It grew noticeably colder in the tranquil valley of Ardeal. The high mountains were

covered with snow, as were the trees at the edge of the mountains.

The weather at this late autumn day wasn't beautiful. The sun shone murkily from a gray, cloudy sky. It was the day of a funeral. The old priest, who had died about a week ago and had been put on the bier in the small church, was to be buried.


Andrej jumped off his horse. He rubbed his hands, trying to warm his cold, stiff fingers. Then he patted the stallion's strong back and scanned his surroundings. "Idyllic," he muttered in a bitter tone. "A nice, little village full of busy but simple people."

Andrej guided his horse to a shelter at the inn and tied him to a post. Freezing he wrapped his coat tighter around his shivering body and observed the village's inhabitants making their way to the small church. "You all lead a godfearing life, going to church like good little christians..."

"...but is it the truth or just for pretense?" a husky, but urgent voice interrupted him.

"Granny Ana." Andrej looked at the white haired woman, who barely reached his waist. Time had left immense marks on her. Ana's skin looked like wrinkled, dry parchment and had its pale, tea-yellow colour. Her crooked appearance made her seem more vulnerable than she truly was. Intelligence was shining in her dark, clear eyes.

After a long sigh Andrej finally answered, "I don't know what you mean. Besides, if people will turn their backs so fast on Christianity just because the last priest in this valley died...then you should be happy."

"My young friend, I admit that I was never impressed by the hypocritical Christian doctrine. I still followed the old customs and traditions of our country."

Andrej didn't reply anything. He began to feel uncomfortable but the old woman wasn't finished. "Live and let die, that's my motto, or let live for eternity," she added and winked at him.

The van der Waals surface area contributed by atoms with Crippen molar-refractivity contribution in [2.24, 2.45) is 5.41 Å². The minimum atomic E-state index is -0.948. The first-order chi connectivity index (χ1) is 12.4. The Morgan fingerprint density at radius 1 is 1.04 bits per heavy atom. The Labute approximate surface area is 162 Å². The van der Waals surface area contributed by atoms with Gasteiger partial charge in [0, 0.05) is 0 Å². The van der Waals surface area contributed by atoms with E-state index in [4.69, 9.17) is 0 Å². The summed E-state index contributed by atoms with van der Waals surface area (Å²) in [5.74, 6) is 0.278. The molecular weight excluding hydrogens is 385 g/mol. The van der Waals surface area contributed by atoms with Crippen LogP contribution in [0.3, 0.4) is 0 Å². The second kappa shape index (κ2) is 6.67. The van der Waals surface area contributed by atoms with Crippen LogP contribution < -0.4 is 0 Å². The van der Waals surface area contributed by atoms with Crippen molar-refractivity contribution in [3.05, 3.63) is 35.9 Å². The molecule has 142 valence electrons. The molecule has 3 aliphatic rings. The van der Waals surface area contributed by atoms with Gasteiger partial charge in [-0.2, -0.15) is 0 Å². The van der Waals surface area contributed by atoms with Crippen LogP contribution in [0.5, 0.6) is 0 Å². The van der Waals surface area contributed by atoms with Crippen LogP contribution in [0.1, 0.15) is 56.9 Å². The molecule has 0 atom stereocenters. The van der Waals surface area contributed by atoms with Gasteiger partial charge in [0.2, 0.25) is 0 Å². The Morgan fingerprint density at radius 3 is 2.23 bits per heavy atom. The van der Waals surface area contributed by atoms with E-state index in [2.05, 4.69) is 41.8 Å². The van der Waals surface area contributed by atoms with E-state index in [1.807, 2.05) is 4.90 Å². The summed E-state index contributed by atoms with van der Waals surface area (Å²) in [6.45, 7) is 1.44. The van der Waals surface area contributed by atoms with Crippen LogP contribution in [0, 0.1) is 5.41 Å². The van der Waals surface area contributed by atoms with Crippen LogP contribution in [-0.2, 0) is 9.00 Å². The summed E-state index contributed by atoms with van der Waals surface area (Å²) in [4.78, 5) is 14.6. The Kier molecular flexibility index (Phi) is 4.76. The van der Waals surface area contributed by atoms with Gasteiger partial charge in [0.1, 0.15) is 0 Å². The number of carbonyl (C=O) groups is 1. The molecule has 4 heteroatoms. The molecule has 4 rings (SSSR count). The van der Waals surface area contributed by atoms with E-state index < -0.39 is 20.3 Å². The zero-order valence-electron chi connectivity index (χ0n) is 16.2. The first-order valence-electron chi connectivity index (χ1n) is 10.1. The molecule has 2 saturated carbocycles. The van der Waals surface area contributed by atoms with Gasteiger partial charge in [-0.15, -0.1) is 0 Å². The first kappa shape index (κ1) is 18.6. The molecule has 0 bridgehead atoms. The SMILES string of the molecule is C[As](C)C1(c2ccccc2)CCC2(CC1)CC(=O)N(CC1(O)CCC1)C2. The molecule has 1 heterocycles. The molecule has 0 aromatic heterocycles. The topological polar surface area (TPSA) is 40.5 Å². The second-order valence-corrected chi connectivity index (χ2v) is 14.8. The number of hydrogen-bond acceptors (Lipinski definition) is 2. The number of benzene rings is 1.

The tall man was stunned for a tiny moment.

"You do approve of that, Andrej, don't you?" Ana followed it up when she didn't get an answer.


But the old woman still wasn't satisfied. "We both know better, don't we?"

Andrej also didn't answer this question, but between them lay the knowledge of a truth nobody dared to say aloud, in order to keep harm at bay.

Ana continued, "Take a look around. All you will find are peasants and cow heardsmen with the intelligence of a woodlouse."

With this image in mind Andrej smirked. He was about to respond, but the arrival of Rouven and his buddies interrupted them. They were laughing, bawling and pushing each other along the way to the church.

"These good-for-nothings!" the old woman exclaimed in disgust. From the corner of one eye she gazed at Andrej and added, "You would like to be one of them... as a friend, I mean."

For awhile the blonde man observed them before he said, "No. That was a long time ago."

"Yes, yes. Time is changing fast and there is nothing we can do."

"Well, come on. Let's go Granny Ana and stop talking about old times," he said and took one of her arms, guiding the old woman to the church.


The old building was filled to bursting, each and every inhabitant of the village was present. They had a long discussion, one that went on for too long. The shadows of the tall firs were growing longer and daylight was fading fast, when some people rose, clearly upset.

After a nearly endless speech, the village's mayor Nicolae Dimov fell silent, giving in to the demands of his people for a quick burial.

Rouven placed his shovel over his shoulder and raised his voice, "Forward, to the Death Field."

The group followed him, some helping to carry the wooden casket, others lightening the way with torches. At the beginning it was a long, silent procession that accompanied the dead priest. But soon enough angry and fearful voices made themselves known. The people didn't want to be outside their safe houses in the darkness. Finally they reached the neglected cemetry and hurried to dig the grave. Rouven saw this as a silent competition between him and Andrej, who also had a spade and helped. The hothead kept glancing from the corners of his eyes at Andrej, who wasn't impressed in the slightest and just kept on digging. It was hard work to dig a hole deep enough for the casket, because of the low temperatures the soil was nearly frozen. Nobody said a word. The only thing that could be heard was the dull thudding of the spades and the torches' quiet crackling. After the men were done they carefully lowered the casket in the hole. Rouven's father stepped forward to say the last words. "Earth to earth. Ash to ash. Dust to dust." After this short speech the grave was closed and one of the older people brought out his violin to play a traditional funeral song as last goodbye.

Tension was heavy in the air and in the background one could hear the whimpering of children that were clinging tightly to their mothers. After the soil had been heaped up somebody called from the crowd, "Bury him beneath stones!" Another one added, "Yeah, it's better to do that!"